The recent additions to the medical center included an 800-space parking garage followed by a 121,000-square-foot Ambulatory Care building. â€œWe used veneer panels that were 4 inches thick [for the exterior of the structures],â€ said the project designer. â€œSome pieces were up to 6 feet in length and 3 feet tall.â€
Screen walls, which were clad with the large limestone panels, were built at the north and south entrances of the Ambulatory Care building. â€œWe were able to bring the limestone all the way down to grade - even with the severe climate,â€ said Hunsicker, adding that all of the stone was sealed.
In addition to the exterior facade of the Ambulatory Care building, Indiana limestone was also used for parts of the interior design. â€œIt was very intentional to have an inside/outside feel,â€ said the project designer. â€œThe interior panels are very similar in size to the outside [ones]. They measure about 5 or 6 feet long and 30 inches high.â€<
Renovating existing architectureAfter construction of the new structure was completed, a renovation of the original hospital began. â€œOnce the Ambulatory Care building was finished, they started renovating each floor of the existing hospital,â€ said Hunsicker. And while there was the desire to use limestone for the renovation, budget became a factor, according to the project designer.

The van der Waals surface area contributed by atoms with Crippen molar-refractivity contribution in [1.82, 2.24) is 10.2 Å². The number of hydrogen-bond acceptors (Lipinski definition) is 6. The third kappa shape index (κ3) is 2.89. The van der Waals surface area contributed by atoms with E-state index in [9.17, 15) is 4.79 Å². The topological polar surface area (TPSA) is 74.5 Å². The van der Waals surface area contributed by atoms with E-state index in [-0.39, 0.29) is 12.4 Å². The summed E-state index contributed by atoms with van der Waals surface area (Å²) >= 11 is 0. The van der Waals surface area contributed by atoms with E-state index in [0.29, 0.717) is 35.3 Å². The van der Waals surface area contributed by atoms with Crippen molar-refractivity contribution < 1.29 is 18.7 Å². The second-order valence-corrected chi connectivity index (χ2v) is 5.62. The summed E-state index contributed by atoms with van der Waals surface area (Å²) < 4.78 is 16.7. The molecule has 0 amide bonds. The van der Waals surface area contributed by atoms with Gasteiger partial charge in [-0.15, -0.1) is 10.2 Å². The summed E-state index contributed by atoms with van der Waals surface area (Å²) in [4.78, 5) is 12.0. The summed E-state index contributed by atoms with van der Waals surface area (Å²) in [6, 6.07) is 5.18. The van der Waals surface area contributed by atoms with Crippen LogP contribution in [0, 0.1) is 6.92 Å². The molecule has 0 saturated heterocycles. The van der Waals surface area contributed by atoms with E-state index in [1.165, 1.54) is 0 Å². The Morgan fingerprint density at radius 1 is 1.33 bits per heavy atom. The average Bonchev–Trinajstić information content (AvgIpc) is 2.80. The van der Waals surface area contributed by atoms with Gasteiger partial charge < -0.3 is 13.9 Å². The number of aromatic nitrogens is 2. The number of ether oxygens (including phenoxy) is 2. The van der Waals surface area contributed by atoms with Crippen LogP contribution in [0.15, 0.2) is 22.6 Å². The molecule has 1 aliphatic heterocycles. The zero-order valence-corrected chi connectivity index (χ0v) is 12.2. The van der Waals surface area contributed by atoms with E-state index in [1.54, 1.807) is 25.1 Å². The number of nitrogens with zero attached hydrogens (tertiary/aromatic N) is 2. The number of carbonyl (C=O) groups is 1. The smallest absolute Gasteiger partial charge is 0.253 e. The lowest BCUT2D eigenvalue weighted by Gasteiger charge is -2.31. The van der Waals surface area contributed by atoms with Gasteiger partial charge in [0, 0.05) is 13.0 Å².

For an almost 30,000-square-foot addition to the Intensive Care Unit (ICU), StoneLiteâ„¢panels from Stone Panels, Inc. of Coppell, TX, were employed for both exterior and interior applications. â€œWe switched because of the weight and cost,â€ explained the architect. â€œIt's interesting because we switched the product, but wanted to keep the same idea. The panels are lightweight, but still Indiana limestone.â€
Additionally, the lightweight limestone panels were ideal for the exterior of the ICU addition because they are impervious to water penetration. The fiber-reinforced epoxy skin directly behind the stone provides a waterproof barrier, thereby eliminating the need for a secondary layer of protection.
Architect:-CBLH Design, Inc., Cleveland, OH
General Contractors: Panzica Construction, Cleveland, OH (Ambulatory Care addition, parking garage); LDV Inc. (Intensive Care Unit addition); Hambrick Inc. (Spinal Cord Injury Unit renovation)
Stone Suppliers: Evans Limestone Co. (Ambulatory Care addition, parking garage); Stone Panels, Inc., Coppell, TX (Intensive Care Unit addition, Spinal Cord Injury Unit renovation)
Stone Installer: Foti Construction Co., Cleveland, OH